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Regular version of the site
26
November

Calculus

2020/2021
Academic Year
ENG
Instruction in English
5
ECTS credits
Course type:
Compulsory course
When:
1 year, 1 semester

Course Syllabus

Abstract

This course will cover calculus fundamentals which are essential for more advanced courses in data science. We will begin with a basic introduction to concepts related to functional mappings. Then we will study limits (in relation to sequences, single- and multivariate functions), differentiability (again, starting from a single variable and building up to multiple variables), and integration. This will become our foundation before we proceed to the introduction to basic optimization. At the end of the course, you will be expected to complete a final programming project showcasing the use of optimization routine in machine learning. This will allow you to test your practical skills and give you relevant hands-on experience in programming. You will also have access to additional materials, including interactive plots in GeoGebra environment used during lectures, bonus PDF files with more information on the general methods and further insights into the discussed topics, as well as optional programming tasks, which can be used to deepen your knowledge and get a taste of real-life cases. Course topics: ● Introduction: numerical sets, functions, limits ● Limits and multivariate functions ● Derivatives and linear approximations: single variate functions ● Derivatives and linear approximations: multivariate functions ● Integrals: anti-derivative, area under curve, multivariate functions ● Optimization
Learning Objectives

Learning Objectives

  • 1. Students will develop an understanding of fundamental concepts of the single and multi variable calculus and form a range of skills that help them work efficiently with these concepts. 2. Students will gain knowledge of the derivatives of single-variable functions, their integral, and the derivatives of multi-variable functions. 3. The course will give students an understanding of simple optimization problems.
Expected Learning Outcomes

Expected Learning Outcomes

  • Students should be able to understand and apply basic concepts of the theory of limits, continuous and differentiable single-variable functions, antiderivatives and integrals of single-variable functions, continuous and differentiable several-variable functions.
  • Students should be able to compute limits of sequences and functions.
  • Students should be able to analyze functions represented in a variety of ways: graphical, numerical, analytical, or verbal, and understand the relationships between these various representations.
  • Students should be able to compute derivatives and antiderivatives.
  • Students should be able to estimate the asymptotical behavior of functions.
  • Students should be able to determine the convergence of improper integrals.
  • Students should be able to apply the computation of the integrals to the determination of the length of parametric curve arcs, the area of domains, and the volume of solid revolutions.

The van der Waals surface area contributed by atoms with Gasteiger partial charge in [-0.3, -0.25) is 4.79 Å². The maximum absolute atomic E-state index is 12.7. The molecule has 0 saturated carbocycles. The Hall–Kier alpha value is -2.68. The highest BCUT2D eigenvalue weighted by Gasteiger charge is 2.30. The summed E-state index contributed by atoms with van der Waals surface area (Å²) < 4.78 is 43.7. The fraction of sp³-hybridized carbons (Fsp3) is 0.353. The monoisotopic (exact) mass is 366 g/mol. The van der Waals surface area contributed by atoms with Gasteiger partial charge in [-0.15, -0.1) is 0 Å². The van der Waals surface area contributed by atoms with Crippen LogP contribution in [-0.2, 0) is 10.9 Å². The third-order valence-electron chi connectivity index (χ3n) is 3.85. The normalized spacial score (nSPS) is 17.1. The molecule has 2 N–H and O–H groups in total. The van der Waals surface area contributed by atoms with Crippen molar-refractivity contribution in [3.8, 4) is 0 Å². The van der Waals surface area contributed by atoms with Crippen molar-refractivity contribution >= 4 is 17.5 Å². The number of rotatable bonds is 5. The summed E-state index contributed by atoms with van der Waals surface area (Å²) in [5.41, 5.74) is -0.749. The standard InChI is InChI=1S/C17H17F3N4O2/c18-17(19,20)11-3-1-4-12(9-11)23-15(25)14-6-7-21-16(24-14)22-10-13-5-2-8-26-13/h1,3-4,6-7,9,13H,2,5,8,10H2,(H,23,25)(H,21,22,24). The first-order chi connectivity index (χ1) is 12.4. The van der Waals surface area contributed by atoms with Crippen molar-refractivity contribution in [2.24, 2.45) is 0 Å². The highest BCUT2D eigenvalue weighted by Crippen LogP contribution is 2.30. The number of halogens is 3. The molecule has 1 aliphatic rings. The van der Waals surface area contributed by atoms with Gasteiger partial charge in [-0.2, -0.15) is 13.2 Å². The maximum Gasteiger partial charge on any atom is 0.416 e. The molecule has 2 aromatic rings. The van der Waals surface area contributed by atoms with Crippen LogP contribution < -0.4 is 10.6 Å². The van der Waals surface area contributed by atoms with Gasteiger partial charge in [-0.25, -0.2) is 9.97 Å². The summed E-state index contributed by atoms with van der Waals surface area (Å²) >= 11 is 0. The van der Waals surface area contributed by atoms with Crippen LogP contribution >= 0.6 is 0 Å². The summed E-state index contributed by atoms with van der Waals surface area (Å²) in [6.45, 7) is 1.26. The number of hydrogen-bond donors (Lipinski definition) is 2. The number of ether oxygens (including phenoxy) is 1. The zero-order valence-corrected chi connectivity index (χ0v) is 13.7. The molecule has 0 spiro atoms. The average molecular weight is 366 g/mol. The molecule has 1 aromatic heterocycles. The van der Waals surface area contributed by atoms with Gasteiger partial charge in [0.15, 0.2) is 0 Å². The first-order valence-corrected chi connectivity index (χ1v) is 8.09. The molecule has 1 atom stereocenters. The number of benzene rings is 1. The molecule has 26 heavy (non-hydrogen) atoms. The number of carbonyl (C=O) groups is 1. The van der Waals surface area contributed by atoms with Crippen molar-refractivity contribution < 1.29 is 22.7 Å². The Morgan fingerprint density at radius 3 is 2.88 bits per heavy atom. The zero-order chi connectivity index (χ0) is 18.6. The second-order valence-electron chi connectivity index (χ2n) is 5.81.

• Students should be able to describe the space of several variables, convergence in the space, and properties of the distance.
  • Students should be able to find the extrema of single- and several-variable functions.
  • Students should be able to formulate and solve simple optimization problems.
  • Students should be able to understand basic principles of numerical algorithms that solve algebraic equations and compute derivatives and integrals.
Course Contents

Course Contents

  • Sequences. Limit of a sequence: numbers, bounded sets, limits, operations with limits, monotone sequences, number e, Bolzano-Weierstrass theorem, completeness of real numbers.
  • Continuous functions: limit of a function, the definition of a continuous function, operations with continuous functions, monotonicity, inverse function, properties of continuous functions (basic theorems), types of discontinuity, uniform continuity
  • Differentiable functions: definition of the derivatives, properties of differentiable functions, inverse functions, big and little o-notation, the mean value theorem, the second mean value theorem, higher derivatives, l’Hospital’s rule, Taylor’s theorem, numerical solution of algebraic equations
  • Integration: indefinite integral, antiderivative, properties of the integral, methods of integration, the Riemann integral, the fundamental theorem of calculus, mean value theorems, improper integrals, numerical computations of integrals.
  • Space of several variables and continuous functions on it: n-dimensional space R^n, open and closed sets, limit points, a convergence of point sequences, continuous functions in R^n, and their properties.
  • Differentiation of functions of several variables: partial derivatives, differentials, the chain rule, the mean value theorem and Taylor’s theorem, optimization, sufficient conditions of extrema, constrained optimization, implicit function theorem, inverse mapping, and Jacobians.
Assessment Elements

Assessment Elements

  • non-blocking Weekly Test
  • non-blocking Open Questions
  • non-blocking Projects
Interim Assessment

Interim Assessment

  • Interim assessment (1 semester)
    0.06 * Open Questions + 0.38 * Projects + 0.56 * Weekly Test
Bibliography

Bibliography

Recommended Core Bibliography

  • Calculus early transcendentals, Stewart J., 2012

Recommended Additional Bibliography

  • Advanced calculus : theory and practice, Petrovic J. S., 2014
  • Advanced calculus, Fitzpatrick P. M., 2006